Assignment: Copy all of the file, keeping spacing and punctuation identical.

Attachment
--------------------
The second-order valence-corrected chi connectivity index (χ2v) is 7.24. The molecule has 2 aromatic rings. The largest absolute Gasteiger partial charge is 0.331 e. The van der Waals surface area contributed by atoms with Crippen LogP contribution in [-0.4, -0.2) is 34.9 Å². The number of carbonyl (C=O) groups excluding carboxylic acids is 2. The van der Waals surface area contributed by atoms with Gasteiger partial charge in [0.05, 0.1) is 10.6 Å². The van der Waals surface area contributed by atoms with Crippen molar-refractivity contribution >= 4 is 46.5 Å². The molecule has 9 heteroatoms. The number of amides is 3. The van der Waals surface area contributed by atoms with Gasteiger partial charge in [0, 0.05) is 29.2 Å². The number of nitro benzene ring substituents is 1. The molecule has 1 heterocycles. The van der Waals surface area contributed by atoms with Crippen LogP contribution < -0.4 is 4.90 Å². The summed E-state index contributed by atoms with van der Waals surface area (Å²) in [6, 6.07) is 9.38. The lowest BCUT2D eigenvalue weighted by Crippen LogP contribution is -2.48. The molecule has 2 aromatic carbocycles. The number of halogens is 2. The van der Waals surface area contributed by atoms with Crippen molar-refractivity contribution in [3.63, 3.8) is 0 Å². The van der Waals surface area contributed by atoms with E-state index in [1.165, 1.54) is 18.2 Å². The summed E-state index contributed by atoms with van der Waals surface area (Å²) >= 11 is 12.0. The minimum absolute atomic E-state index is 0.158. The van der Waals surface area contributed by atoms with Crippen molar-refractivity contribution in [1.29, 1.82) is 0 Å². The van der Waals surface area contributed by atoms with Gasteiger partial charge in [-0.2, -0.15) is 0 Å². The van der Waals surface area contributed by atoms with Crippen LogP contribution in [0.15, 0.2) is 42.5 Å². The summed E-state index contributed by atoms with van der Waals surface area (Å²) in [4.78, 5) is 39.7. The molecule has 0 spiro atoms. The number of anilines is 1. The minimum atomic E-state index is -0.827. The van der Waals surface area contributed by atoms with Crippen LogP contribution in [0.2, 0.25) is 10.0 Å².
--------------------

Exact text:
The second-order valence-corrected chi connectivity index (χ2v) is 7.24. The molecule has 2 aromatic rings. The largest absolute Gasteiger partial charge is 0.331 e. The van der Waals surface area contributed by atoms with Crippen LogP contribution in [-0.4, -0.2) is 34.9 Å². The number of carbonyl (C=O) groups excluding carboxylic acids is 2. The van der Waals surface area contributed by atoms with Gasteiger partial charge in [0.05, 0.1) is 10.6 Å². The van der Waals surface area contributed by atoms with Crippen molar-refractivity contribution >= 4 is 46.5 Å². The molecule has 9 heteroatoms. The number of amides is 3. The van der Waals surface area contributed by atoms with Gasteiger partial charge in [0, 0.05) is 29.2 Å². The number of nitro benzene ring substituents is 1. The molecule has 1 heterocycles. The van der Waals surface area contributed by atoms with Crippen LogP contribution < -0.4 is 4.90 Å². The summed E-state index contributed by atoms with van der Waals surface area (Å²) in [6, 6.07) is 9.38. The lowest BCUT2D eigenvalue weighted by Crippen LogP contribution is -2.48. The molecule has 2 aromatic carbocycles. The number of halogens is 2. The van der Waals surface area contributed by atoms with Crippen molar-refractivity contribution in [3.63, 3.8) is 0 Å². The van der Waals surface area contributed by atoms with E-state index in [1.165, 1.54) is 18.2 Å². The summed E-state index contributed by atoms with van der Waals surface area (Å²) >= 11 is 12.0. The minimum absolute atomic E-state index is 0.158. The van der Waals surface area contributed by atoms with Crippen molar-refractivity contribution in [1.29, 1.82) is 0 Å². The van der Waals surface area contributed by atoms with Gasteiger partial charge in [-0.2, -0.15) is 0 Å². The van der Waals surface area contributed by atoms with Crippen LogP contribution in [0.15, 0.2) is 42.5 Å². The summed E-state index contributed by atoms with van der Waals surface area (Å²) in [4.78, 5) is 39.7. The molecule has 0 spiro atoms. The number of anilines is 1. The minimum atomic E-state index is -0.827. The van der Waals surface area contributed by atoms with Crippen LogP contribution in [0.2, 0.25) is 10.0 Å².